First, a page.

Advertisement

25-year-old discovers she was switched at birth

Share this article

The maternity clinic at Graz hospital. Photo: Jürgen Fuchs
12:53 CET+01:00
After donating blood, a 25-year-old Austrian has discovered that the woman she grew up believing was her mother is not actually related to her, and that she must have been switched at birth with another baby.

The case was uncovered in Graz last year and the affected family is now accusing the hospital where the woman was born of incompetence.

The public prosecutor has now ruled that the case can be made public, and an appeal has gone out to 200 women who were born around the same time in the same hospital to take DNA tests to see if they were switched at birth. So far just four women have come forward.  

According to a report in the Kleine Zeitung, it's thought that two baby girls were mixed up some time between October 15th and November 20th 1990 at the University Hospital in Graz.

The 25-year-old woman received the shocking news after donating blood. The clinic told her that she had a different blood type than both her parents and therefore could not biologically be their child. A DNA test later confirmed she was not related to them.

Graz University Hospital has defended itself against the allegations of malpractice and said that at present there is no evidence that its staff made any mistake.

“We are making every effort, together with the affected family, to solve this case. If it can be proven that it was our fault, then I want to apologize to all concerned on behalf of the clinic," hospital head Gebhard Falzberger said. He added that it was possible the baby girls could have been swapped after leaving the hospital.

A message on the hospital's website says that it has already carried out an intensive internal investigation, with no results, but that these days the probability of babies being switched at birth in hospitals “is generally very low".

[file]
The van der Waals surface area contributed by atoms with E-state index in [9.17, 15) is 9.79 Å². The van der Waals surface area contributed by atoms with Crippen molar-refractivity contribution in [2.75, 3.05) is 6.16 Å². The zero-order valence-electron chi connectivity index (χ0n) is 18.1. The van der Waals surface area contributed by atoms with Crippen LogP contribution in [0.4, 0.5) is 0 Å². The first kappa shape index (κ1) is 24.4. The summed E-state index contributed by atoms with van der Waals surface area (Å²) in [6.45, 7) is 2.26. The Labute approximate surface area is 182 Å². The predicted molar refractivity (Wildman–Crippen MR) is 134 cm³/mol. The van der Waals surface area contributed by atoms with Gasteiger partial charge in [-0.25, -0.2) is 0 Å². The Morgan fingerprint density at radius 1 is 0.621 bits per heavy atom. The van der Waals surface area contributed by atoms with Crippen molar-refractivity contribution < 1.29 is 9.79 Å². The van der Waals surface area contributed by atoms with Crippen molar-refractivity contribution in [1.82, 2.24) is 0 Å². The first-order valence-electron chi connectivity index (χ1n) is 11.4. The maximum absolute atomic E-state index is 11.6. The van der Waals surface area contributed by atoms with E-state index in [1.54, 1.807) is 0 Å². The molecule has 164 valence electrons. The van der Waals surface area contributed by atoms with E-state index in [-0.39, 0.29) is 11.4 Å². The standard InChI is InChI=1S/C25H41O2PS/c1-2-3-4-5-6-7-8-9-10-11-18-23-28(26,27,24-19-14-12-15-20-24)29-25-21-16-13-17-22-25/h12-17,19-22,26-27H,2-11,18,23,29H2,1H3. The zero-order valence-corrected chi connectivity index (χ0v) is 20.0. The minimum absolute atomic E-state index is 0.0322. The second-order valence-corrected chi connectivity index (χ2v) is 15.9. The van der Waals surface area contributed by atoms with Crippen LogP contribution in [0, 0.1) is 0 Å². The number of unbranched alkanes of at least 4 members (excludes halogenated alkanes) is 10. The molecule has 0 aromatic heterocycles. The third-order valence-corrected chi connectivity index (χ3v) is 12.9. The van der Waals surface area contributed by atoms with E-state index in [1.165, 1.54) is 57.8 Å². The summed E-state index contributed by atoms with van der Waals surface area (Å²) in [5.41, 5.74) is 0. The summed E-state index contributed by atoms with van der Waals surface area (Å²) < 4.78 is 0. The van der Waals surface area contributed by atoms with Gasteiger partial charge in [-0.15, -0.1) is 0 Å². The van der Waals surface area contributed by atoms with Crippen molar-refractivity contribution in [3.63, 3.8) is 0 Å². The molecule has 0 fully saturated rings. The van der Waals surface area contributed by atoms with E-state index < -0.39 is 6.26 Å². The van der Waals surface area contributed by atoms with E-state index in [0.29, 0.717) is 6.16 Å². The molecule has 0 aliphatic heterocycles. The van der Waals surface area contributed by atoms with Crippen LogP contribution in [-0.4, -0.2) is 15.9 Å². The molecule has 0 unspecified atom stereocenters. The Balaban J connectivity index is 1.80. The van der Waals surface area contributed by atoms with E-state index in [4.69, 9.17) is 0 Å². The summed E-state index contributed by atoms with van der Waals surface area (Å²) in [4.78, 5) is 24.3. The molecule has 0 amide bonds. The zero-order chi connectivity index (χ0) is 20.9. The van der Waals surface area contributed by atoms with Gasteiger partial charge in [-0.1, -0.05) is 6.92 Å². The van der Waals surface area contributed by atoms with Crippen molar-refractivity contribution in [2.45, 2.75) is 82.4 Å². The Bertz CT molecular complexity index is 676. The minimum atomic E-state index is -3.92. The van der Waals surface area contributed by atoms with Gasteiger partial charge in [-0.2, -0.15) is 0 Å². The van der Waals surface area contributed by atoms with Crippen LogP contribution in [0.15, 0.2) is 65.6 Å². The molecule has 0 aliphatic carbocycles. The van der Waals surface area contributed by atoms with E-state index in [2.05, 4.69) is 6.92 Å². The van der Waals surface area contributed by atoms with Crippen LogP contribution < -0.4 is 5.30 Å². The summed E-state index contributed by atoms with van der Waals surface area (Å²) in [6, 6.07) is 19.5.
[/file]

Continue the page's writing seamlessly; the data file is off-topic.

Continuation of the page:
Nowadays babies born in Austria are given two identification wristbands, whereas in the 1990s both mother and baby only had one.

Story continues below…

According to the hospital's records 200 baby girls were born during the same period, and in order to solve the mystery they will all be contacted and asked to take a voluntary DNA test - which they are not legally obliged to do.

The hospital has set up a special task force to deal with the case, and a centre has been set up for women who want to take the free DNA test.

Women who gave birth to a baby girl, or who were themselves born between October 15th and November 20th 1990 in Graz University Hospital can call the team on 0316 385-34567 and make an appointment for a DNA test between 7am and 3pm, Monday to Friday.

Share this article

Advertisement

From our sponsors

How to get British healthcare no matter where you are

Navigating the health care system in another country can be tough, and even when it all works out, sometimes you just miss the comfort of the system back home. But there's a solution.

Advertisement
Advertisement
Advertisement

Popular articles

Advertisement
Advertisement